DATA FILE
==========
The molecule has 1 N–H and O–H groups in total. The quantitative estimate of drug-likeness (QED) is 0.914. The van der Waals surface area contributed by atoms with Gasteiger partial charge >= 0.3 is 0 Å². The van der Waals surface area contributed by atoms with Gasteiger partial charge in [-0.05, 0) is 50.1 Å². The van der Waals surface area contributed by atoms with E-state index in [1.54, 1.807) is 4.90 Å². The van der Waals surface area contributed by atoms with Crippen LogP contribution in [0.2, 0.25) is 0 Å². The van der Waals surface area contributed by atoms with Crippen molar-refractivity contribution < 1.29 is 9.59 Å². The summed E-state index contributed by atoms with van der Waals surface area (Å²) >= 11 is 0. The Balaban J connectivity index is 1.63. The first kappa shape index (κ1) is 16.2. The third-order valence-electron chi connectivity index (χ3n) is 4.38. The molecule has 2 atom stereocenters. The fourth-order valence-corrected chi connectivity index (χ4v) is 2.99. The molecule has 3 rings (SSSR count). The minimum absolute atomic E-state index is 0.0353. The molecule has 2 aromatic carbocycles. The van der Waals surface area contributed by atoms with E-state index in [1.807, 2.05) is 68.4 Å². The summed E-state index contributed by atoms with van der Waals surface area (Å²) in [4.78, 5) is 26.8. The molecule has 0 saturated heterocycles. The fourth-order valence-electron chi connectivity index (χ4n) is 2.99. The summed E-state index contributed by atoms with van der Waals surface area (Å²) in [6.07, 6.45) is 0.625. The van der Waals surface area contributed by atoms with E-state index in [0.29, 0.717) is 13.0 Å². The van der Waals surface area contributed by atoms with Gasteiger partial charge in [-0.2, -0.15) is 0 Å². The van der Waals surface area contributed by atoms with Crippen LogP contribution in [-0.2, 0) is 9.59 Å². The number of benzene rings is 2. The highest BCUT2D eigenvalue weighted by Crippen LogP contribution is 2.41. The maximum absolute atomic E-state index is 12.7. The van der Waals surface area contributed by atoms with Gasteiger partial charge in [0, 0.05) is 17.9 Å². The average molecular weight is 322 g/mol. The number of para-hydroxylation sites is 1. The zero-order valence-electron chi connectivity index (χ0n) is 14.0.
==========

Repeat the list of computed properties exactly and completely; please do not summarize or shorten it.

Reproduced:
The molecule has 1 N–H and O–H groups in total. The quantitative estimate of drug-likeness (QED) is 0.914. The van der Waals surface area contributed by atoms with Gasteiger partial charge >= 0.3 is 0 Å². The van der Waals surface area contributed by atoms with Gasteiger partial charge in [-0.05, 0) is 50.1 Å². The van der Waals surface area contributed by atoms with E-state index in [1.54, 1.807) is 4.90 Å². The van der Waals surface area contributed by atoms with Crippen LogP contribution in [0.2, 0.25) is 0 Å². The van der Waals surface area contributed by atoms with Crippen molar-refractivity contribution < 1.29 is 9.59 Å². The summed E-state index contributed by atoms with van der Waals surface area (Å²) >= 11 is 0. The Balaban J connectivity index is 1.63. The first kappa shape index (κ1) is 16.2. The third-order valence-electron chi connectivity index (χ3n) is 4.38. The molecule has 2 atom stereocenters. The fourth-order valence-corrected chi connectivity index (χ4v) is 2.99. The molecule has 3 rings (SSSR count). The minimum absolute atomic E-state index is 0.0353. The molecule has 2 aromatic carbocycles. The van der Waals surface area contributed by atoms with E-state index in [1.807, 2.05) is 68.4 Å². The summed E-state index contributed by atoms with van der Waals surface area (Å²) in [4.78, 5) is 26.8. The molecule has 0 saturated heterocycles. The fourth-order valence-electron chi connectivity index (χ4n) is 2.99. The summed E-state index contributed by atoms with van der Waals surface area (Å²) in [6.07, 6.45) is 0.625. The van der Waals surface area contributed by atoms with E-state index in [0.29, 0.717) is 13.0 Å². The van der Waals surface area contributed by atoms with Gasteiger partial charge in [-0.2, -0.15) is 0 Å². The van der Waals surface area contributed by atoms with Crippen LogP contribution in [-0.2, 0) is 9.59 Å². The number of benzene rings is 2. The highest BCUT2D eigenvalue weighted by Crippen LogP contribution is 2.41. The maximum absolute atomic E-state index is 12.7. The van der Waals surface area contributed by atoms with Gasteiger partial charge in [0, 0.05) is 17.9 Å². The average molecular weight is 322 g/mol. The number of para-hydroxylation sites is 1. The zero-order valence-electron chi connectivity index (χ0n) is 14.0.